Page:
Differential diagnosis maze…
Maybe you’ve had the experience of making an appointment with your primary care physician to discuss some unexplained symptoms only to be told that you might have one of three different diseases or conditions. Many people receive a differential diagnosis when either they or a loved one presents at a hospital emergency department. The truth is many diseases and disorders have similar symptoms, so it is prudent for health care providers to present the differential diagnoses.
However, this process can get murky when the diagnosis process takes years and maybe is not definitive until the end (consider chronic traumatic encephalopathy CTE). This can happen with physical as well as mental disorders and creates an additional burden for the person who is trying to live with the symptoms. The burden can also impact family members who are trying to care for or emotionally support the patient.
What if the differential diagnosis is bipolar disorder?
Often when the general public reads or hears about bipolar disorder it has to do with a celebrity who has been recently diagnosed or who now feels comfortable speaking publicly about living their life with bipolar disorder. Recently U.S. News & World Report published a health article Bipolar Disorder: What You Need to Know. It is an interesting article that highlights how and why many patients can wait years to have a clear diagnosis of bipolar disorder. The article offers insight from Terence Ketter, chief of the Bipolar Disorders Clinic at Stanford School of Medicine:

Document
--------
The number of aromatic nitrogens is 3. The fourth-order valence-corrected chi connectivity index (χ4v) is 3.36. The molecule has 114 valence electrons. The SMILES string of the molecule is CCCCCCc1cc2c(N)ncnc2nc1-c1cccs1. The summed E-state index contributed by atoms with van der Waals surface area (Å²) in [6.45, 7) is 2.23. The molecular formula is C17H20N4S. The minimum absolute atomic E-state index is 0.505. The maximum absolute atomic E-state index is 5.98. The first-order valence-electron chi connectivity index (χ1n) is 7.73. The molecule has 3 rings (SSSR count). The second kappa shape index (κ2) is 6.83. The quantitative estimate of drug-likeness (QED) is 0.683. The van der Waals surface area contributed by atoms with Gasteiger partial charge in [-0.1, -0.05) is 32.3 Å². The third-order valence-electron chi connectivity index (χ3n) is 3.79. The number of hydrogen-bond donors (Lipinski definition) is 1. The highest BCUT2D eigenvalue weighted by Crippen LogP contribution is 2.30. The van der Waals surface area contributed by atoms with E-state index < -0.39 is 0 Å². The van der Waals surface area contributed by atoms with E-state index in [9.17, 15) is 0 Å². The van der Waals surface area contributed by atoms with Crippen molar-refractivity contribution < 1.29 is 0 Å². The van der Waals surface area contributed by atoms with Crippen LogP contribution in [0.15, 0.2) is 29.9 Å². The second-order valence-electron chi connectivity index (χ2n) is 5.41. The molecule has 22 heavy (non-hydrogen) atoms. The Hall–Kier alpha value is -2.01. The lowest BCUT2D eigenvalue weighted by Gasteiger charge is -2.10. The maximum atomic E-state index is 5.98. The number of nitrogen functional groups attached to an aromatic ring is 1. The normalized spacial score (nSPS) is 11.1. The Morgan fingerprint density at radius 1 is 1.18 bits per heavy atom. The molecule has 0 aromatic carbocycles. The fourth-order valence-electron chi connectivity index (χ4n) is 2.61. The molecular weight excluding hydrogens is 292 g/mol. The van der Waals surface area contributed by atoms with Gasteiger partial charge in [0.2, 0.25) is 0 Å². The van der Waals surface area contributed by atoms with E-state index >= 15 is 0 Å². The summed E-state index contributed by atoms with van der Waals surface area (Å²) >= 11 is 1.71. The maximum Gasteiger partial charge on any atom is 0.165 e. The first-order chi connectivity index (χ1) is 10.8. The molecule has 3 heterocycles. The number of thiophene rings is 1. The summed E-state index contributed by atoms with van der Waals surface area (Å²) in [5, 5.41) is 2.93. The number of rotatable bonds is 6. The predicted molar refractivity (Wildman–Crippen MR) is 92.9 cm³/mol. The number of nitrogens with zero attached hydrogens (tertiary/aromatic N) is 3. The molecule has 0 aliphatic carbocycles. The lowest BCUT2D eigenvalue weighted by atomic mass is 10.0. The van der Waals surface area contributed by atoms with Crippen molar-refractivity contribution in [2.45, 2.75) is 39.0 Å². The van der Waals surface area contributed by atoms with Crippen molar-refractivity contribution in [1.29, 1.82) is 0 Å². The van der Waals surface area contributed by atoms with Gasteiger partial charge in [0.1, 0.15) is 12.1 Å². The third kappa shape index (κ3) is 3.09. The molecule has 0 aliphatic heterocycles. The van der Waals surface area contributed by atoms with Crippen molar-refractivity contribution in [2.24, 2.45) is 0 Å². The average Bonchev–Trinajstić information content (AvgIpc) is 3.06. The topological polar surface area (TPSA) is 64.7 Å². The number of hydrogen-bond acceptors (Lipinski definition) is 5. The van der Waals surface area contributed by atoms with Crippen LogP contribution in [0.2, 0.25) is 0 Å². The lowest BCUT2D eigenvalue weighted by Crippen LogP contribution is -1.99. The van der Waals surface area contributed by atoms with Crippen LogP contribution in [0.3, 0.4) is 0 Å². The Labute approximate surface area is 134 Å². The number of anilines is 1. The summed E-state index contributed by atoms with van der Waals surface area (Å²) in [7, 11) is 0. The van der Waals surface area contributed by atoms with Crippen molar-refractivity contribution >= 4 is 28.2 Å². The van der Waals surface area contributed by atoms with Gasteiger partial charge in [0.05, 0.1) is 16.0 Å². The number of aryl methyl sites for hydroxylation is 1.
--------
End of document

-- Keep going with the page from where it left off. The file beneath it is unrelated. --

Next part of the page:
“Diagnosis can further be complicated by having other chronic conditions. Sixty percent of patients with bipolar disorder also have substance abuse problems, Ketter says, making it difficult to determine if someone’s fluctuating moods are due to drugs or alcohol or something else. Attention deficit hyperactivity disorder is also common in patients with bipolar disorder, as are anxiety and personality disorders, further exacerbating ease of diagnosis.”
Cottonwood Assessment Program (CAP)
- Cases of complex differentiated diagnosis.
- Individuals with addictions or mental health issues who are not progressing in therapy.
- Individuals who, following an intervention, may be willing to come for a thorough evaluation, without the intention of committing to a full inpatient stay.
- Individuals needing a powerful, yet gentle supportive process to break through denial of substance abuse, behavioral addictions and/or mental health issues.
- Individuals wanting a second opinion to previous diagnosis.
The process also includes participation in educational presentations, psychoeducational groups, lectures including mindfulness and life skills, 12-step meetings, including Caduceus, Lawyer’s 12-Step and “Birds of a Feather” (professional pilot’s recovery) groups. If indicated, the individual may participate in Tai Chi, yoga and other Eastern approaches at our addiction rehab. Throughout the process, members of the team meet to discuss and integrate their findings. At the end of the four (4) days, a roundtable meeting is held with the patient to discuss strengths, findings and treatment recommendations. This meeting is set up so that referents or significant others can participate either in person, or by teleconference. A comprehensive report is the final component to the CAP process.
Tomorrow we will bring you additional information about bipolar disorder, including how some new organizations are working toward starting the conversation and ending the stigma that is often attached to many mental disorders, particularly bipolar disorder. Stay tuned…